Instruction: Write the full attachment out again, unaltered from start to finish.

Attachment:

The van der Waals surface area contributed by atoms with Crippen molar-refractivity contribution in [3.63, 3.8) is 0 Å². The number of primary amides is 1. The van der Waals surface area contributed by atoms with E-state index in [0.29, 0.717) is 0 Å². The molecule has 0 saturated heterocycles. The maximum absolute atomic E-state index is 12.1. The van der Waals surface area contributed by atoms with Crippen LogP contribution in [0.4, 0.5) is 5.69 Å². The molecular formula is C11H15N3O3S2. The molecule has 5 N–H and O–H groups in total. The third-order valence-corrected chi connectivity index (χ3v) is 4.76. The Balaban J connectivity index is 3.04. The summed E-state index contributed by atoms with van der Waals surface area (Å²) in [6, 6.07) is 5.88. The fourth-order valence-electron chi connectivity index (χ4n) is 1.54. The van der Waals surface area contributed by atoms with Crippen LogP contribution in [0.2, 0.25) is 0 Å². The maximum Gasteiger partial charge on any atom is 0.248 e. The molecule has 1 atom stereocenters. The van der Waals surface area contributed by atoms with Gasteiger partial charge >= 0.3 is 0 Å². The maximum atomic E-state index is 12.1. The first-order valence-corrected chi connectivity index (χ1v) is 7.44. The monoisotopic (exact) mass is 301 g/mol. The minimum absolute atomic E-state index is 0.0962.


The van der Waals surface area contributed by atoms with Crippen molar-refractivity contribution in [3.63, 3.8) is 0 Å². The number of primary amides is 1. The van der Waals surface area contributed by atoms with E-state index in [0.29, 0.717) is 0 Å². The molecule has 0 saturated heterocycles. The maximum absolute atomic E-state index is 12.1. The van der Waals surface area contributed by atoms with Crippen LogP contribution in [0.4, 0.5) is 5.69 Å². The molecular formula is C11H15N3O3S2. The molecule has 5 N–H and O–H groups in total. The third-order valence-corrected chi connectivity index (χ3v) is 4.76. The Balaban J connectivity index is 3.04. The summed E-state index contributed by atoms with van der Waals surface area (Å²) in [6, 6.07) is 5.88. The fourth-order valence-electron chi connectivity index (χ4n) is 1.54. The van der Waals surface area contributed by atoms with Crippen LogP contribution in [0.2, 0.25) is 0 Å². The maximum Gasteiger partial charge on any atom is 0.248 e. The molecule has 1 atom stereocenters. The van der Waals surface area contributed by atoms with Gasteiger partial charge >= 0.3 is 0 Å². The maximum atomic E-state index is 12.1. The first-order valence-corrected chi connectivity index (χ1v) is 7.44. The monoisotopic (exact) mass is 301 g/mol. The minimum absolute atomic E-state index is 0.0962.